After nearly 5 years in business, we've closed our doors. Thanks for the good memories. -DM

You do you, boo boo.

How being my true self led to my corporate demise and self-actualization

It’s not often that I get the opportunity to capture my personal feelings and business matters within the same story. But with it being Pride month, I figured I would take some time to reflect on the past year. For me, Pride month represents freedom. I’d never considered myself one to wear my heart on my sleeve, although I am an emotional person. However, in writing our Pride content, I felt compelled to talk about a very critical time in my life. Are you ready for it?

I’ve always been chameleon of sorts, with my true identity only being revealed after a bottle of wine or a few shots. This pungent world view came crashing down when I was fired. As a member of a minority group, whenever you get fired you wonder if it was because of your race or sexual orientation. The goal of this blog isn’t to slam my former employer. Honestly, I wouldn’t be writing it without them.

About a year ago I had the opportunity to serve on the golf committee of the Oak Park and River Forest Chamber of Commerce, and boy was it a good time. However, I found myself fired two days later. I went from leading some of the company’s most successful marketing initiatives, to being tossed out. The company blamed it on my actions at the golf outing, citing that my focus should’ve been on making the company look good and that I had tarnished the reputation of the organization by just driving a golf cart around and drinking and being loud. However, if you follow our social media, you’d know I was named ambassador of the year by the Chamber. So, what was the real issue? I will be fair, I did have a few beers, and discovered my love of Kingslagher that night. And, as I admitted to above, my true gay black self came out, was that too much for my former employer to handle?

When you are in a sales role, everything is about closing a deal. However, in order to be effective at this, one must build stable relationships. The key to building those relationships is conveying your personality, professionalism, dedication, and selflessness. While sitting in planning meetings I showed my normal professional Darien. If you’ve ever seen me at a networking event, you know I’m never boring when bridging relationships.The day of the event I was the volunteer coordinator; I had the responsibility to ensure every volunteer was  accounted for and taken care of along with the secondary duty of making sure things were stocked at the beverage station. Now, I did this while holding a beverage, because well, that’s the nature of golf!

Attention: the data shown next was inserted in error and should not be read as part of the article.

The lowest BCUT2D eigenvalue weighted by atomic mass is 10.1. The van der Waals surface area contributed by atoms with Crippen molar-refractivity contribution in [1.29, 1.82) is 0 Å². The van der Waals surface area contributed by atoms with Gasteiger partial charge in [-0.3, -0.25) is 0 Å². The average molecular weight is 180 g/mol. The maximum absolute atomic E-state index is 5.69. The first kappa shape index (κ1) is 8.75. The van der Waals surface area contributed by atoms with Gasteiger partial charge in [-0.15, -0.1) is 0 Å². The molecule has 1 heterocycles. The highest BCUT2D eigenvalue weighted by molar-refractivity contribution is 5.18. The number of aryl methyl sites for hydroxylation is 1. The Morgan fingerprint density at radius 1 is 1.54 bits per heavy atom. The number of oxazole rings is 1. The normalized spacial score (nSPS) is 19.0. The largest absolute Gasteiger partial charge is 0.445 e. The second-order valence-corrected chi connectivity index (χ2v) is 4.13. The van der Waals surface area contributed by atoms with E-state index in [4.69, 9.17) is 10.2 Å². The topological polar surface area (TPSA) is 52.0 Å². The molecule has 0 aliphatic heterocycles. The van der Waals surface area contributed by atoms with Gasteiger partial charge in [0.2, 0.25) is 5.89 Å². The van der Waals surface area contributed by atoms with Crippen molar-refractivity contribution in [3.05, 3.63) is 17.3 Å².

After checking in every sponsor and chatting with them, I had to drive around and make sure everyone had what they needed. Now, I’d never been on a golf course, so it was a bit of a struggle. I even got hit in the head by a golf ball! After realizing I wasn’t the best fit to drive a golf cart during super busy times of play, I partnered with another member of the committee to ride around. This member and I went on to become besties, we had such a good time, laughing, joking, chatting about our shared experiences as young black business professionals. In fact I don’t think I went very long without smiling. That’s what happens when you become friends with everyone within an organization after networking with them for a year or so. Not to sound brash, but I’m known for having a good time and being high energy, and that’s why I was asked to be on the committee to add a little Darien Flair to the outing. 

At the end of the golf outing, after everyone was finishing up, I was talking with a few high ranking members when I got a call. As I took the call, someone stated, “That’s a man that knows how to volunteer and conduct business, I’ve seen him taking calls all day.” This interaction tells me that their observation of my behavior was professional and not in any way inappropriate or detrimental to the organization.

Next thing I know, I was fired two days later by the CEO. Officially, I was told I was fired because my behavior was “Inappropriate” and I “did not make the company look good”. It was the pairing of my BIG personality with my desire to solely fulfill my duties to the non-profit we were supporting that led to my demise. I was being unapologetically black, gay, and myself, trying to help the world. 

As I think about this day, I often wonder, if I hadn’t shown my true self, would I still be employed? If I hadn’t wanted to do good and prioritize the benefit of others in our community, would I still have a job? Why is it that you can’t be loud and proud and not actualize your true self? 

Why can’t courage and conviction live in the same block? Why do we find ways to dismantle our LGBT brethren the second they act different from the heteronormative views that society has thrust upon us? This isn’t only an issue in corporate America, but this is an issue that has formed within the gay community. I can’t tell you how often I see things like, no fats, no fems. This must stop.

I am not writing this so that you feel sad for me, I am writing this for everyone that has been counted out. I got fired less than a year ago. Now, I run an agency on track to be a 6-figure agency in its first year. I have clients that appreciate my awesome creativity and my unapologetic personality. I have employees that trust my leadership. I have everything I wanted at this point, and if it weren’t for being fired from a company that didn’t appreciate the authentic me, I wouldn’t have any of it. 

So you do you boo boo. Move mountains, and be unequivocal in your approach to living and running your life. If being your true self means you lose it all, it was worth losing. Go further and spread joy, but know it starts with you. 

Happy Pride everyone!

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